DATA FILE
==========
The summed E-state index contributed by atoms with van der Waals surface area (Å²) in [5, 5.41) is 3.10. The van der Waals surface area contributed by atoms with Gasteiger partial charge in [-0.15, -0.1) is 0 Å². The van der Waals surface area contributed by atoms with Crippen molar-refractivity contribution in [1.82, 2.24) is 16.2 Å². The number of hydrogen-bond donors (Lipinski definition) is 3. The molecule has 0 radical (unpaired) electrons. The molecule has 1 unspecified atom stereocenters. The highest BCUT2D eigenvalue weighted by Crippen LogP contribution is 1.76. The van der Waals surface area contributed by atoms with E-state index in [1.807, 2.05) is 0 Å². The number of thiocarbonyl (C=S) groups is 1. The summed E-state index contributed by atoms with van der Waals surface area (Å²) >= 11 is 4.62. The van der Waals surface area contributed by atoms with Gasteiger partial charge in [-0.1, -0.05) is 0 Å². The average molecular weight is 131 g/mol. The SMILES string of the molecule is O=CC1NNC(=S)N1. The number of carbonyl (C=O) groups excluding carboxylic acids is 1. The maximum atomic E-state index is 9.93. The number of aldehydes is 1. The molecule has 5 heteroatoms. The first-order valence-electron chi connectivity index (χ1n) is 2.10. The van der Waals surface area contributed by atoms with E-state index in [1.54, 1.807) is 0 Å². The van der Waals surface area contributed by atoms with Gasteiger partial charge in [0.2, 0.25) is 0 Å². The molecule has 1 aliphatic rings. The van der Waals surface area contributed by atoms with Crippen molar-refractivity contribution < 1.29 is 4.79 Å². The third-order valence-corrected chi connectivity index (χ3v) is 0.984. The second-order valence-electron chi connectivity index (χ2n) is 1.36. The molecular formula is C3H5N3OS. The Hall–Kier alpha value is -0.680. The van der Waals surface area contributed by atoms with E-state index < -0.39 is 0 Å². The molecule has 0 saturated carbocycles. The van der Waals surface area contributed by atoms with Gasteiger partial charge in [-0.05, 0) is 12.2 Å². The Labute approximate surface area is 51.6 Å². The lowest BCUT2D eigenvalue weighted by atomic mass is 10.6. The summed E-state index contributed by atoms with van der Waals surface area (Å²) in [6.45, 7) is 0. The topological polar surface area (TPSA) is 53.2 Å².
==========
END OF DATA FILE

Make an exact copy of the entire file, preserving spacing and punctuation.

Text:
The summed E-state index contributed by atoms with van der Waals surface area (Å²) in [5, 5.41) is 3.10. The van der Waals surface area contributed by atoms with Gasteiger partial charge in [-0.15, -0.1) is 0 Å². The van der Waals surface area contributed by atoms with Crippen molar-refractivity contribution in [1.82, 2.24) is 16.2 Å². The number of hydrogen-bond donors (Lipinski definition) is 3. The molecule has 0 radical (unpaired) electrons. The molecule has 1 unspecified atom stereocenters. The highest BCUT2D eigenvalue weighted by Crippen LogP contribution is 1.76. The van der Waals surface area contributed by atoms with E-state index in [1.807, 2.05) is 0 Å². The number of thiocarbonyl (C=S) groups is 1. The summed E-state index contributed by atoms with van der Waals surface area (Å²) >= 11 is 4.62. The van der Waals surface area contributed by atoms with Gasteiger partial charge in [-0.1, -0.05) is 0 Å². The average molecular weight is 131 g/mol. The SMILES string of the molecule is O=CC1NNC(=S)N1. The number of carbonyl (C=O) groups excluding carboxylic acids is 1. The maximum atomic E-state index is 9.93. The number of aldehydes is 1. The molecule has 5 heteroatoms. The first-order valence-electron chi connectivity index (χ1n) is 2.10. The van der Waals surface area contributed by atoms with E-state index in [1.54, 1.807) is 0 Å². The van der Waals surface area contributed by atoms with Gasteiger partial charge in [0.2, 0.25) is 0 Å². The molecule has 1 aliphatic rings. The van der Waals surface area contributed by atoms with Crippen molar-refractivity contribution < 1.29 is 4.79 Å². The third-order valence-corrected chi connectivity index (χ3v) is 0.984. The second-order valence-electron chi connectivity index (χ2n) is 1.36. The molecular formula is C3H5N3OS. The Hall–Kier alpha value is -0.680. The van der Waals surface area contributed by atoms with E-state index < -0.39 is 0 Å². The molecule has 0 saturated carbocycles. The van der Waals surface area contributed by atoms with Gasteiger partial charge in [-0.05, 0) is 12.2 Å². The Labute approximate surface area is 51.6 Å². The lowest BCUT2D eigenvalue weighted by atomic mass is 10.6. The summed E-state index contributed by atoms with van der Waals surface area (Å²) in [6.45, 7) is 0. The topological polar surface area (TPSA) is 53.2 Å².